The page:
|Name of walk||Burnbank, Blake & Gavel Fells|
|Date of walk||2020-11-19|
The weather has been wet and windy for a couple of weeks, but finally we have a good day, so myself and Brendan drove to the parking spaces at Fangs Brow, above Loweswater, to walk up to Burnbank Fell, Blake Fell and Gavel Fell, returning via High Nook Tarn and the high level terrace path. A grassy (boggy!) walk of eight miles.
The path that leads towards Burnbank Fell on the right. The cloud cover is total, so despite the good visibility it is very dull. Hopefully this will improve!
Belted Galloways with Loweswater, Whiteside and Grasmoor behind.
Our grassy route up the fell.
View back to Fangs Brow.
There is a cairn to mark a view point. Views over to Darling and Low Fell on the left. Loweswater below then Crummock Water to the right.
Excellent visibility. Views across the Solway Firth towards Criffel.
Burnbank summit ahead. The summit of Blake Fell on the left.
Burnbank Fell summit cairn is on the other side of the fence. We are happy to admire it from a distance! We head on towards Blake Fell.
Looking back to Brendan and Burnbank Fell as we head up towards Blake Fell.
The summit shelter on Blake Fell.
Looking down on Knock Murton and Cogra Moss.
A man and his young son looking over to Ennerdale Water. Crag Fell and Grike behind.
A close up view of Buttermere and Fleetwith Pike.
View across to Whiteside, Hopegill Head and Grasmoor. Skiddaw on the far left.
We head down into the dip then the climb up to Gavel Fell. Behind Gavel Fell is Great Borne. On the left is High Stile, Red Pike and Pillar.
View back to Blake Fell from the slopes of Gavel Fell. It is very wet underfoot! In the summer months this route is always one to stride out on, currently we have to keep avoiding the boggy sections.
The cloud is beginning to clear. Blue skies above Knock Murton and out to sea.
Gavel Fell summit.
We head down the ridge of Gavel Fell, a new route for me.
Hen Comb and behind that is Mellbreak.
Sunshine! A wide angle view with Blake Fell on the left and behind that is Carling Knott. Gavel Fell ridge on the right.
The cairn on the Gavel Fell ridge.
More views to Buttermere, but this time in blue skies!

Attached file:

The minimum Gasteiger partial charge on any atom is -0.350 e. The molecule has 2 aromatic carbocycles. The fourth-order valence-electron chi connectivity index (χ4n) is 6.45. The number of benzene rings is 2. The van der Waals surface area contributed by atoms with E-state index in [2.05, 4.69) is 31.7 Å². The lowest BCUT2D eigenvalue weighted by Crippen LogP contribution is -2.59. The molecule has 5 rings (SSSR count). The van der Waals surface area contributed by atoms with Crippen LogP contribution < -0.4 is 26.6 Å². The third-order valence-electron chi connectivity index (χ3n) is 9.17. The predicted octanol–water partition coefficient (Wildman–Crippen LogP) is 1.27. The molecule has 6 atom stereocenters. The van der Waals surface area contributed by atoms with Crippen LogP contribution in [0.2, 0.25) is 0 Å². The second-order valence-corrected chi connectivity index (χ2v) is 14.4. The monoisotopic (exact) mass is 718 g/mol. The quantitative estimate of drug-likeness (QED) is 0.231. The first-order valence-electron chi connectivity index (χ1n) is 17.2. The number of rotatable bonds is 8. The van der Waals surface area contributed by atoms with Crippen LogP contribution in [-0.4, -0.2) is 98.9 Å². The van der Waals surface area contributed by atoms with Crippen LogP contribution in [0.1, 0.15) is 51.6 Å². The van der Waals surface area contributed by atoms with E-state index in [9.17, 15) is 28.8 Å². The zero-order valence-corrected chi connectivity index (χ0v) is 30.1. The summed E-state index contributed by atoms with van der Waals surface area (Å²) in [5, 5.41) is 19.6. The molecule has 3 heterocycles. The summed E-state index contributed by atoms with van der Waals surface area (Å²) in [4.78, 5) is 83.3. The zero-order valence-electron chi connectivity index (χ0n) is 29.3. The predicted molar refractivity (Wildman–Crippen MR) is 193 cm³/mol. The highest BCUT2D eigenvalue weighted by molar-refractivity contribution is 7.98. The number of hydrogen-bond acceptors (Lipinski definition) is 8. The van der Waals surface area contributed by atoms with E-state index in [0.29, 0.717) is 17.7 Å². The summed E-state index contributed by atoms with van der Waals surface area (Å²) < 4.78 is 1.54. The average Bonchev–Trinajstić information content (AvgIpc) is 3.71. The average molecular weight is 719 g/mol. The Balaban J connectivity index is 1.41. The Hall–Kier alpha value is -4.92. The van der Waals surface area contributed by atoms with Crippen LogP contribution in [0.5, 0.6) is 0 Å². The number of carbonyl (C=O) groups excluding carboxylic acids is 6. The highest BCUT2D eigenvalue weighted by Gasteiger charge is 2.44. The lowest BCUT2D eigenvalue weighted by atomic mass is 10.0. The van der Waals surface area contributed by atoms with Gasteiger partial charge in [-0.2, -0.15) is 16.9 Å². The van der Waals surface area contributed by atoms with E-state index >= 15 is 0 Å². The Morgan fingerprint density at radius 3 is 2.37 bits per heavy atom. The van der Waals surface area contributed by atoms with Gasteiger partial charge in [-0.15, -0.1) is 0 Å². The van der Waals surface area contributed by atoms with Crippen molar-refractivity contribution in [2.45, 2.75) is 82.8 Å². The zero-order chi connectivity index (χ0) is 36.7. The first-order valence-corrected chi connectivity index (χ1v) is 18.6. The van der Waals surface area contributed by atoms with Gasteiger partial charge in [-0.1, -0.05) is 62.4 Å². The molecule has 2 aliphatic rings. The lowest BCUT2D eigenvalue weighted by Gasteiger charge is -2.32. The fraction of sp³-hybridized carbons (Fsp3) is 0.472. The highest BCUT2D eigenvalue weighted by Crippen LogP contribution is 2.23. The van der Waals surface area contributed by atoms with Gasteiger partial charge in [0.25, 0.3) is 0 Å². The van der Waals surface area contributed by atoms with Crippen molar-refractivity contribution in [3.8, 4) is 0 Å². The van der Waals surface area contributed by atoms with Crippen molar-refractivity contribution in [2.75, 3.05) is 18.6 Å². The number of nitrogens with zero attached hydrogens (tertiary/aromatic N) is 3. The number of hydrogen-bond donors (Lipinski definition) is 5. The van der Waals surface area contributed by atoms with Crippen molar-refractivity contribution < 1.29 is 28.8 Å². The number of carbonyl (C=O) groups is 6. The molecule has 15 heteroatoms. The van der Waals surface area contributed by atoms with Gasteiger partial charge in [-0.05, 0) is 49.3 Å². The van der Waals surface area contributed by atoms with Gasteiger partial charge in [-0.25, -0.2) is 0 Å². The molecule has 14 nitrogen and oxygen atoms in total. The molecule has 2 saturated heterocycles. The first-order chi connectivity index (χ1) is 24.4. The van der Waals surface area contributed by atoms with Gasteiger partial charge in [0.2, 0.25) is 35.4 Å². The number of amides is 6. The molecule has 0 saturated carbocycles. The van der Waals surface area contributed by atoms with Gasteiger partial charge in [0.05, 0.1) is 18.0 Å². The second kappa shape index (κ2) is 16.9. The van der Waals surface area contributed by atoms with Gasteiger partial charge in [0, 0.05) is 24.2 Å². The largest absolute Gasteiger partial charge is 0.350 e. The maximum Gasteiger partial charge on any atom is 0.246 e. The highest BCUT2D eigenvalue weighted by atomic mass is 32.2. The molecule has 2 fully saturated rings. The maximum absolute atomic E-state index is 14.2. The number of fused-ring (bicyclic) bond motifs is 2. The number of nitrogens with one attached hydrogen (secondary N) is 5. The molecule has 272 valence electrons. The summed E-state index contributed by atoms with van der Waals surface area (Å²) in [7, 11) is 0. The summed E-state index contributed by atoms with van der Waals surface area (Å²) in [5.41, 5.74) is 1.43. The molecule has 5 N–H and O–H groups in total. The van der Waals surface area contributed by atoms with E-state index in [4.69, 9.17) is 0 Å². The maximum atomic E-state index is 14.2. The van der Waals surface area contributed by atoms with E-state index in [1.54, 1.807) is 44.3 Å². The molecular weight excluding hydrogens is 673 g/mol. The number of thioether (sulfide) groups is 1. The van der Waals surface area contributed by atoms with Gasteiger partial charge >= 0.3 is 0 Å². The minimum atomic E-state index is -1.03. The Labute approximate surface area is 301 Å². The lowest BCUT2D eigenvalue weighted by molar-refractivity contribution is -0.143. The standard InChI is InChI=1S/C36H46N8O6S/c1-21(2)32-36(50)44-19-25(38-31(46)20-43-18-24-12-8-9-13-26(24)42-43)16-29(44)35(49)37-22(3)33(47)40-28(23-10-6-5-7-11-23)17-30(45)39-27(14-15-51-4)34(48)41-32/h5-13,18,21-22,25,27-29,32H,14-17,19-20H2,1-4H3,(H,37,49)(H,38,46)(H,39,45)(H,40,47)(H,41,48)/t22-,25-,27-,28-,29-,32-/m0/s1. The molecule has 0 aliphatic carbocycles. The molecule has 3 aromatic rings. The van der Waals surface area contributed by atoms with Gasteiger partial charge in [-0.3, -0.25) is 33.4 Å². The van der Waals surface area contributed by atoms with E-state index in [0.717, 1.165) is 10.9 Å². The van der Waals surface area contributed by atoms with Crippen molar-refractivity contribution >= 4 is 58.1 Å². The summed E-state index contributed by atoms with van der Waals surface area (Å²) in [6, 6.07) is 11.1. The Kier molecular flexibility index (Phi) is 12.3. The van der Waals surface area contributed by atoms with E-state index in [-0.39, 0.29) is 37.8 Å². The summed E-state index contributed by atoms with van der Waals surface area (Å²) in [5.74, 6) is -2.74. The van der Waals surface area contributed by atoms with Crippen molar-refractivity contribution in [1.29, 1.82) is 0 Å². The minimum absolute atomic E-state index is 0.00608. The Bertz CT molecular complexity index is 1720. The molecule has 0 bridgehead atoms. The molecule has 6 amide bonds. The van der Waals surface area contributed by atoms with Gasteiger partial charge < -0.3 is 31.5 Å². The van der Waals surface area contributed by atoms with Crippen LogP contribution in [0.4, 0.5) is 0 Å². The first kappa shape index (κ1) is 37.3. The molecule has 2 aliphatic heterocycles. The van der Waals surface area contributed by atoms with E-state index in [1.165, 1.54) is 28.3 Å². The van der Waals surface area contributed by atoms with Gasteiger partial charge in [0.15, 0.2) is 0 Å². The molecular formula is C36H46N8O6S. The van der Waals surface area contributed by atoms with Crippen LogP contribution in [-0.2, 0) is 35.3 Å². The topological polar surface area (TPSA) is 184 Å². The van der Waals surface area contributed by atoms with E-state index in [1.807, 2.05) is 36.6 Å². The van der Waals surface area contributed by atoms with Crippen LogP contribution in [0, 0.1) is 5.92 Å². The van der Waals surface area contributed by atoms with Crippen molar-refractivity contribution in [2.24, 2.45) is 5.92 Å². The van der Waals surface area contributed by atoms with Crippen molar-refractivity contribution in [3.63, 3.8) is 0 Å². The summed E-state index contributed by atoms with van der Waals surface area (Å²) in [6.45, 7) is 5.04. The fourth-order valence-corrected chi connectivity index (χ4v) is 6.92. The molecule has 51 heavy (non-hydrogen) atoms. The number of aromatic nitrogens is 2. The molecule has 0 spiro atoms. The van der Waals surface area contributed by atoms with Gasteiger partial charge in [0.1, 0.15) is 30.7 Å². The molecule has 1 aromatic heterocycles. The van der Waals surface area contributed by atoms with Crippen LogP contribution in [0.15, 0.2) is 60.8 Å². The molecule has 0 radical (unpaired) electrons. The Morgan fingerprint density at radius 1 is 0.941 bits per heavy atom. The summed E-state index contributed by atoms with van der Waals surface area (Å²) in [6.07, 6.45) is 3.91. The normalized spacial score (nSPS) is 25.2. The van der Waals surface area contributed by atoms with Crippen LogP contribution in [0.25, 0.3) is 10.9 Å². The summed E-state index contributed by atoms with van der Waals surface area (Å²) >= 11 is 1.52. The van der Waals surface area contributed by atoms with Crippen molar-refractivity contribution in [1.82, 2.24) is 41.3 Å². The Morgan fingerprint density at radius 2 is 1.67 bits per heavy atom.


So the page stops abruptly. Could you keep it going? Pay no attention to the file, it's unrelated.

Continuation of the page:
Close up of Buttermere and Fleetwith Pike.
A panorama of the view from Gavel Fell ridge. Left click to enlarge, click again to return.
Hen Comb in the foreground.
Whiteside, Hopegill Head, Grasmoor, Eel Crag and Whiteless Pike, with Mellbreak in front.
View to Loweswater, Carling Knott on the left.
I head to the edge of Black Crag to look down on High Nook Tarn in the shade.
Then I head back to the main path and continue down the ridge.
A great view.
High Nook Tarn is getting closer.
Brendan continues on to meet the terrace path while I divert across the terrain to the tarn. Even though the tarn is in shade, the fact that Carling Knott is still in sunshine should make for some great photos.
The view from the far side of High Nook Tarn is stunning. There is no wind so the reflections are wonderful.
Panorama. Left click to enlarge, click again to return. The zig-zag route through the bracken up to Blake Fell on the left.
Panorama. Left click to enlarge, click again to return.
I only stay for a few minutes as I have to catch Brendan up, but it was well worth the detour!
I head up the terrace path towards Holme Wood.
View back from the terrace path. This path takes us all the way back to my car.
We stop at the seat and take this photo of the view over Loweswater, now in shadow as the sun goes behind the fells.
Brendan admiring the view.
The seat with a view! It was getting chilly out of the sunshine, so we continued on.
Just like this morning, by the time we had returned to the car the cloud had returned and the sun had disappeared below the hills.
An easy walk with superb views, but would have been better after a dry spell! The eight mile walk took us five hours and fifteen minutes.